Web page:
Smartphones are catching up with $2,000 cameras in terms of video recording, and here's the proof


For years now, smartphones have been pummeling the sales of point-and-shoot cameras, and for good reason. As they say, the best camera often is the one you have on you, ready to snap a picture. And so, as smartphone cameras continued to be relentlessly improved, so did the appeal of a dedicated camera kept closing in on zero. But a full-fledged mirrorless camera? That's another topic — at least according to many.

Right off the bat, we'll admit that by no means will a top-of-the-line smartphone measure up against a quality camera, specifically if used by a professional. And yet, phone cameras have been getting closer and closer, up to a point where a mirrorless camera or a DSLR used in Auto is not significantly better in terms of the results rolling into its internal storage. In fact, if we focus on just video recording, it's fair to say that smartphones are very much catching up — the very best already outshine cheaper dedicated cameras. For today's comparison, we didn't pick just any camera, however. We'll be comparing three Android heavyweights — the Samsung Galaxy S6, the Google Nexus 6, and the Sony Xperia Z3 — against Panasonic's excellent Lumix GH4. 


Released in 2014, the GH4 is an upper mid-range mirrorless camera, and among the very first to offer 4K UHD video recording in what is still a consumer class price range. At launch, the body of the GH4 cost $1,500, and the lens we're using with it costs $400 today (Lumix G Vario HD 14-140 mm). Even without it, the GH4 is tens of times bulkier, not to mention much heavier at 19.75 oz (560 g). All this space allows for some pretty sophisticated optics to be included, along with a 224.9 sq. mm image sensor. Compared with the units available on the Galaxy S6 (~19.8 sq. mm), Nexus 6 (~16.4 sq. mm), and Xperia Z3 (~28.5 sq. mm), that's quite the significant advantage on paper. But it doesn't translate into quite as compelling a lead in terms of video recording, as we're about to showcase.

Let there be light!


For the purposes of this comparison, we shot some test footage with all four devices in 4K UHD resolution (3840 x 2160), and then extracted snapshots from the raw files to create crops. We used Lancsoz resampling for all re-sizing, and saved the files in a 100% JPEG. The images below have been sized to fit our site's layout, but you can check out the original snapshots, along with the raw footage they were extracted from, in the slideshow below each scene.

Scene 1


This shot was taken on a sunny day, with nearly no clouds in sight to block the sun's rays. This particular composition is well-suited to draw conclusions on the level of details offered by each device, dynamic range, and white balance. Overall, the GH4 manages to resolve a rather insignificant amount of details more than the rest, but the sky is visibly grey when it should be a very light blue. It is possible that this is owed due to the fact that the framing is a bit different with the GH4, and less of the sky is visible, confusing the camera's automatic algorithms. The Xperia Z3 fails to impress due to that nasty, purplish overcast, while the Nexus 6 is almost there, but offers colors that are a bit too saturated (notice the red in the car). As we expected, the Galaxy S6 delivered a very natural shot full of details, though Samsung's flagship, like the other smartphones on the list, chose to expose the image a notch less compared to the GH4.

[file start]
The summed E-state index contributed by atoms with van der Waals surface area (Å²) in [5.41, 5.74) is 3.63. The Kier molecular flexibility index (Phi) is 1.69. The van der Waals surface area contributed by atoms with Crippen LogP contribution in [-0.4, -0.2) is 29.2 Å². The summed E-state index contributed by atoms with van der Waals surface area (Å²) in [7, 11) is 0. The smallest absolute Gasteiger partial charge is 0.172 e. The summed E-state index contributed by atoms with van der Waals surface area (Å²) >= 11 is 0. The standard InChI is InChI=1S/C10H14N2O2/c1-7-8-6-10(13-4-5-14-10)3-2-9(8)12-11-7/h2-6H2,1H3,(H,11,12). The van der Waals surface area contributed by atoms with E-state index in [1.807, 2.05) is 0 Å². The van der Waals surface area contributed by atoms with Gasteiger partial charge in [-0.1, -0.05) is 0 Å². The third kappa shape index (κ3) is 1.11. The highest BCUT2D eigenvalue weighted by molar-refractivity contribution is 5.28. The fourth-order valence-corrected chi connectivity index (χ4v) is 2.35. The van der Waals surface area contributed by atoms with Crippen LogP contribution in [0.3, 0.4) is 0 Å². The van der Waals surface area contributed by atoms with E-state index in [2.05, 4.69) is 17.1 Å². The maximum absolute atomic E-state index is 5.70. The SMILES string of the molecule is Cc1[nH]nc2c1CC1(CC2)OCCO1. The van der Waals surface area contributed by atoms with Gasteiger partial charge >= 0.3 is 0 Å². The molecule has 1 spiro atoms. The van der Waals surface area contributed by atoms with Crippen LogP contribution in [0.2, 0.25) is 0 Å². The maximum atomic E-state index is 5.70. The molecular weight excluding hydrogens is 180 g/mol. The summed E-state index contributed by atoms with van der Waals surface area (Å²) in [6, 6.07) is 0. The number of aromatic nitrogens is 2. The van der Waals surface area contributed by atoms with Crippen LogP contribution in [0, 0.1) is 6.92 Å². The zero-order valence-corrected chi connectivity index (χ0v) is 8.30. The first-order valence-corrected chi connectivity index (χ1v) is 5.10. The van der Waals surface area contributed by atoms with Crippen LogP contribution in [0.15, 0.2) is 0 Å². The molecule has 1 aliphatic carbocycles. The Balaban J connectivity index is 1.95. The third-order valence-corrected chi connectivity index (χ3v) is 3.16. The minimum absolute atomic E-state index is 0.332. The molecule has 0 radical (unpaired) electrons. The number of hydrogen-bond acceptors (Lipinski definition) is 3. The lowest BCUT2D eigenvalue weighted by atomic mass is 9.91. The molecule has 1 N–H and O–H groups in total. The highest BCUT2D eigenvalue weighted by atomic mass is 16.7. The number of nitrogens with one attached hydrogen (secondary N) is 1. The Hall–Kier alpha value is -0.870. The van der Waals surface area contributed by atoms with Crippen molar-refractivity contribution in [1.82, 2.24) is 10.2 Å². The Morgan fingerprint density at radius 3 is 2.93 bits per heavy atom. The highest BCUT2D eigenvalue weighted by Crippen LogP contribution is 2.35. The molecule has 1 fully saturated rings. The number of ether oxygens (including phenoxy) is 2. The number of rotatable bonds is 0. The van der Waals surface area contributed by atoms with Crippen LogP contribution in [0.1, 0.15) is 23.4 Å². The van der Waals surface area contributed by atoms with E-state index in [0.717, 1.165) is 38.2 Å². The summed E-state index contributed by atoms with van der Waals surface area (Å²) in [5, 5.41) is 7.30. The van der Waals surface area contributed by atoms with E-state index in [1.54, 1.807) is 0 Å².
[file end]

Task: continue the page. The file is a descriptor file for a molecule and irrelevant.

Scene 2


Our second scene is quite dynamic, and thus challenging, as you're about to see. This actually turned out to be the one composition that the Lumix GH4's algorithms took an entirely different approach compared to the smartphone camp's. Indeed, the GH4 obviously put priority on not allowing any part of the scene to be overexposed, producing very dark footage in the process. In comparison, all three phone cameras had no such qualms, and allowed the bright spot at top middle portion of the scene to burn, while keeping the rest of the scene visible. While the Xperia Z3 again had troubles with white balance, the Nexus 6 and Galaxy S6 performed excellently, delivering true-to-life colors and a truckload of fine detail that simply isn't visible in the GH4's snapshot.



Scene 3


Our third scene turned out to be quite alike to our first, though quite a bit more dynamic. Thankfully for camp Panasonic, however, the Lumix GH4 didn't have troubles with setting a proper white balance this time around, and resolved a very realistic image. Here, too, the smartphone group went with an exposure level a tad lower than the GH4's, and in result delivered a slightly darker than optimal image (mind, the GH4 went a bit too far as well, but in the other direction). In conclusion, it's probably fair to call this a tie — both categories of devices delivered comparable footage, save for the Xperia Z3, which went down the purple path once again.



Scene 4


Our last daylight composition was included to mostly showcase one very clear distinction in the way footage is compressed — smartphones at large, especially the Galaxy S6, sharpen images significantly, while the GH4 goes for a softer look. This is plainly visible with the curb, and we were able to draw out the exact same look out of the camera's clip by just applying some sharpening in Photoshop or by using a different internal profile